Voters are nested in electoral districts and are therefore often affected by the macro-level characteristics of the districts. By incorporating both the individual-level and district-level variables, we construct a two-level model to analyze voters' voting choices on the single-member-district ballot in the 2008 legislative election. We find that indeed some theoretically important variables at both levels play significant roles in voters' decisions. At the micro level, we confirm that candidate evaluation, party identification, political generation, ethnic origin, as well as ethnic identity are significant factors. Furthermore, the evaluation of the then President Chen Shuibian's performance also figures significantly; that is, the more negative the evaluation is, the less likely it is for a voter to vote for the DPP candidate. This finding fits the expectations from the referendum voting and retrospective voting theories. At the district level, on the other hand, we also find that regardless of whether the candidate is an incumbent legislature, whether the candidate's party affiliation coincides with that of the county magistrate/city mayor, the unemployment rate in the area, as well as the percentage of population in the farming and fishery industries also affect voters' choices. In particular, we find that in the 2008 legislature election voters in districts with a higher percentage of population in the farming and fishery industries were more likely to vote for the KMT candidates. This may indicate that the KMT has more or less maintained its mobilization capability through local networks in rural areas.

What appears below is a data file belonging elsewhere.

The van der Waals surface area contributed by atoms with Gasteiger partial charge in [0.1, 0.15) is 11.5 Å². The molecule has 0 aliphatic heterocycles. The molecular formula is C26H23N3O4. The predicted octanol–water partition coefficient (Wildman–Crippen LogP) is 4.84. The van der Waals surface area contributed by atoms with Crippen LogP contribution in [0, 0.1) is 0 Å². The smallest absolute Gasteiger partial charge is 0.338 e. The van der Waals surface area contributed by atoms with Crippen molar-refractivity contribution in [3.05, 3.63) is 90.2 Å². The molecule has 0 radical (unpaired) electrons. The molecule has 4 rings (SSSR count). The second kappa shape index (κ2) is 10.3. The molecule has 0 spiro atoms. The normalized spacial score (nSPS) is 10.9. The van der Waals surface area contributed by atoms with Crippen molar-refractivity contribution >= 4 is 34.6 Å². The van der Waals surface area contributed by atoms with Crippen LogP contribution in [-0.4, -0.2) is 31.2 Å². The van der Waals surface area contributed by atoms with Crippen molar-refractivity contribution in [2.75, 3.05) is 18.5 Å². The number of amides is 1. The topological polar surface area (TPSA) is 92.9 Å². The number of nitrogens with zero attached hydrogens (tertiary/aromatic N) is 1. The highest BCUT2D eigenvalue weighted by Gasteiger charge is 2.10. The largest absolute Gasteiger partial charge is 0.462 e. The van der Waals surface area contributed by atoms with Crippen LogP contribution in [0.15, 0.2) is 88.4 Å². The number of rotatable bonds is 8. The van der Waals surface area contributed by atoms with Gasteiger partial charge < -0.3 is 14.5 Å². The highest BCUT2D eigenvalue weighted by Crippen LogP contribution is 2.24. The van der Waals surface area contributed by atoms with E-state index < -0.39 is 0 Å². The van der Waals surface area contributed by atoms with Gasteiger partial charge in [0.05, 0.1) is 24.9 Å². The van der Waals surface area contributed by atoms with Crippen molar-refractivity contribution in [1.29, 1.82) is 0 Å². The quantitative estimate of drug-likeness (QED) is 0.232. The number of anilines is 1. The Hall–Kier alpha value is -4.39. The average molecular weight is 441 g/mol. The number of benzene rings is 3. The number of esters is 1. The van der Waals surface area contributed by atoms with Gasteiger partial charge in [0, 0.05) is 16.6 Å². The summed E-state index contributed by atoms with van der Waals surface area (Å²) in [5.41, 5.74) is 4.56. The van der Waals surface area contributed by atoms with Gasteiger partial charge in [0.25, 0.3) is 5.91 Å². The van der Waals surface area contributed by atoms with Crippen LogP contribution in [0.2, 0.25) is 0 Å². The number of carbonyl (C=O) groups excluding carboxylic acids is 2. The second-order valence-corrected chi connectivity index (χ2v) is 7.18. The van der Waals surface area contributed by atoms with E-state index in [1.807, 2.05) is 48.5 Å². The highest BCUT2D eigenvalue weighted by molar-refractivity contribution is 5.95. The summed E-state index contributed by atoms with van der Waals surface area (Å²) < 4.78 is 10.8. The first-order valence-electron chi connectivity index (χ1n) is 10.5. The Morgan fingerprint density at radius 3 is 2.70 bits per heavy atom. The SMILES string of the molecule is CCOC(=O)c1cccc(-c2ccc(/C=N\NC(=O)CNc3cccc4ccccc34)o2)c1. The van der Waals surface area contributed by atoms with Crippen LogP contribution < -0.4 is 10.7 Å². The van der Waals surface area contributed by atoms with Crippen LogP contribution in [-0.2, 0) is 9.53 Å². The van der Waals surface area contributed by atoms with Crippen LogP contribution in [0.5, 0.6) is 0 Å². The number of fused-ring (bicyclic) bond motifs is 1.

臺灣政治學刊=Taiwan Political Science Review 14(1)，頁3-53